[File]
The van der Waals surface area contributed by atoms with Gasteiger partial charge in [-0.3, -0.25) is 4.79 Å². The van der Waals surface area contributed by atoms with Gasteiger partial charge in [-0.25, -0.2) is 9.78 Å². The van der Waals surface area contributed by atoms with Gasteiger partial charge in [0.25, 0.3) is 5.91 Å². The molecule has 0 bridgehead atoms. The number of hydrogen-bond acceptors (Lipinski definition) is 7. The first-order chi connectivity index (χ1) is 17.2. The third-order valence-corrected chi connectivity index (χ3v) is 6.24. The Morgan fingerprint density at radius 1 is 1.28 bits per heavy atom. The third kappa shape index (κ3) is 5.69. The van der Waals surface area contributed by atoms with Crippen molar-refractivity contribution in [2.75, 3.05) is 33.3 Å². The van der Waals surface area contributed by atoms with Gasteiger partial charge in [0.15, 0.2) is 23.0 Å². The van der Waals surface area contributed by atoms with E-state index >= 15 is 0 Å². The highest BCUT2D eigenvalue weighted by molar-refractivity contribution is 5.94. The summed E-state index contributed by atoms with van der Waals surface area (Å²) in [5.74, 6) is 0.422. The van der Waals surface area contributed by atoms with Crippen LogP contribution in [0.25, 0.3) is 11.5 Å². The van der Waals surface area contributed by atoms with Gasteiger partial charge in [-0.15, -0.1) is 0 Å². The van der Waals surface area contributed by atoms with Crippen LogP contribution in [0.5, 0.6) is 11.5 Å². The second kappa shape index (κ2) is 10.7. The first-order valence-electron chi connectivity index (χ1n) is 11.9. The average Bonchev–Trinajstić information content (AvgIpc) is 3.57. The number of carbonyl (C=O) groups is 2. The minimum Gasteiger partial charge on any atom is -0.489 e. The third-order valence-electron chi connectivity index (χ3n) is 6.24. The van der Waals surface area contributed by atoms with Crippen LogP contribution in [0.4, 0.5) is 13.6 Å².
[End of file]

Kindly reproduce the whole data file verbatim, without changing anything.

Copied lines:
The van der Waals surface area contributed by atoms with Gasteiger partial charge in [-0.3, -0.25) is 4.79 Å². The van der Waals surface area contributed by atoms with Gasteiger partial charge in [-0.25, -0.2) is 9.78 Å². The van der Waals surface area contributed by atoms with Gasteiger partial charge in [0.25, 0.3) is 5.91 Å². The molecule has 0 bridgehead atoms. The number of hydrogen-bond acceptors (Lipinski definition) is 7. The first-order chi connectivity index (χ1) is 17.2. The third-order valence-corrected chi connectivity index (χ3v) is 6.24. The Morgan fingerprint density at radius 1 is 1.28 bits per heavy atom. The third kappa shape index (κ3) is 5.69. The van der Waals surface area contributed by atoms with Crippen molar-refractivity contribution in [2.75, 3.05) is 33.3 Å². The van der Waals surface area contributed by atoms with Gasteiger partial charge in [0.15, 0.2) is 23.0 Å². The van der Waals surface area contributed by atoms with E-state index >= 15 is 0 Å². The highest BCUT2D eigenvalue weighted by molar-refractivity contribution is 5.94. The summed E-state index contributed by atoms with van der Waals surface area (Å²) in [5.74, 6) is 0.422. The van der Waals surface area contributed by atoms with Crippen LogP contribution in [0.25, 0.3) is 11.5 Å². The van der Waals surface area contributed by atoms with Gasteiger partial charge in [-0.15, -0.1) is 0 Å². The van der Waals surface area contributed by atoms with Crippen LogP contribution in [0.5, 0.6) is 11.5 Å². The second kappa shape index (κ2) is 10.7. The first-order valence-electron chi connectivity index (χ1n) is 11.9. The average Bonchev–Trinajstić information content (AvgIpc) is 3.57. The number of carbonyl (C=O) groups is 2. The minimum Gasteiger partial charge on any atom is -0.489 e. The third-order valence-electron chi connectivity index (χ3n) is 6.24. The van der Waals surface area contributed by atoms with Crippen LogP contribution in [0.4, 0.5) is 13.6 Å².